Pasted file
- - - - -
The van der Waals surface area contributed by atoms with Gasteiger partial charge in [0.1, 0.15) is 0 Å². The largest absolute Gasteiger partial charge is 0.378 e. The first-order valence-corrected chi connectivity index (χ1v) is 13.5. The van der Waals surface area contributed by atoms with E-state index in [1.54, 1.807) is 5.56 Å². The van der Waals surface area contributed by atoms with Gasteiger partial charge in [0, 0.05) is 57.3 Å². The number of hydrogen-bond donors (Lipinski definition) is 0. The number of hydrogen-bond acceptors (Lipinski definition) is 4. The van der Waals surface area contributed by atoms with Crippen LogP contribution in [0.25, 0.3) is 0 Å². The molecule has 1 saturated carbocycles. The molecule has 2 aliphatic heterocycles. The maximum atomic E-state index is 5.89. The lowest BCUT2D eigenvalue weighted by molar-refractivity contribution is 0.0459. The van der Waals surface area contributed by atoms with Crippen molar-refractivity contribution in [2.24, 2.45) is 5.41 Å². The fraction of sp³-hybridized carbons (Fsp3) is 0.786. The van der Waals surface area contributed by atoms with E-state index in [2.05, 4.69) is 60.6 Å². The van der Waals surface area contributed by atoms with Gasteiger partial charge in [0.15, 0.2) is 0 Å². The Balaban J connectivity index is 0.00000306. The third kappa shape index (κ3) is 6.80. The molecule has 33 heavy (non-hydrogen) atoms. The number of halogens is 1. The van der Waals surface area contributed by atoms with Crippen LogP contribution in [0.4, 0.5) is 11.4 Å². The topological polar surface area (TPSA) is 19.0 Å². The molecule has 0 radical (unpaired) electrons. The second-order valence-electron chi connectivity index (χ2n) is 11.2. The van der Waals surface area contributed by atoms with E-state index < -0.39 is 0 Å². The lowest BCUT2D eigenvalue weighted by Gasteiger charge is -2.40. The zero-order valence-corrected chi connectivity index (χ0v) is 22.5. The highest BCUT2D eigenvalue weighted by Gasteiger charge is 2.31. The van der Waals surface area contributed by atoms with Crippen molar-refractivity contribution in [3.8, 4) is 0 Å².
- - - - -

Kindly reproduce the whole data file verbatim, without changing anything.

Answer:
The van der Waals surface area contributed by atoms with Gasteiger partial charge in [0.1, 0.15) is 0 Å². The largest absolute Gasteiger partial charge is 0.378 e. The first-order valence-corrected chi connectivity index (χ1v) is 13.5. The van der Waals surface area contributed by atoms with E-state index in [1.54, 1.807) is 5.56 Å². The van der Waals surface area contributed by atoms with Gasteiger partial charge in [0, 0.05) is 57.3 Å². The number of hydrogen-bond donors (Lipinski definition) is 0. The number of hydrogen-bond acceptors (Lipinski definition) is 4. The van der Waals surface area contributed by atoms with Crippen LogP contribution in [0.25, 0.3) is 0 Å². The molecule has 1 saturated carbocycles. The molecule has 2 aliphatic heterocycles. The maximum atomic E-state index is 5.89. The lowest BCUT2D eigenvalue weighted by molar-refractivity contribution is 0.0459. The van der Waals surface area contributed by atoms with Crippen molar-refractivity contribution in [2.24, 2.45) is 5.41 Å². The fraction of sp³-hybridized carbons (Fsp3) is 0.786. The van der Waals surface area contributed by atoms with E-state index in [2.05, 4.69) is 60.6 Å². The van der Waals surface area contributed by atoms with Gasteiger partial charge in [0.15, 0.2) is 0 Å². The Balaban J connectivity index is 0.00000306. The third kappa shape index (κ3) is 6.80. The molecule has 33 heavy (non-hydrogen) atoms. The number of halogens is 1. The van der Waals surface area contributed by atoms with Crippen LogP contribution in [0.4, 0.5) is 11.4 Å². The topological polar surface area (TPSA) is 19.0 Å². The molecule has 0 radical (unpaired) electrons. The second-order valence-electron chi connectivity index (χ2n) is 11.2. The van der Waals surface area contributed by atoms with E-state index < -0.39 is 0 Å². The lowest BCUT2D eigenvalue weighted by Gasteiger charge is -2.40. The zero-order valence-corrected chi connectivity index (χ0v) is 22.5. The highest BCUT2D eigenvalue weighted by Gasteiger charge is 2.31. The van der Waals surface area contributed by atoms with Crippen molar-refractivity contribution in [3.8, 4) is 0 Å².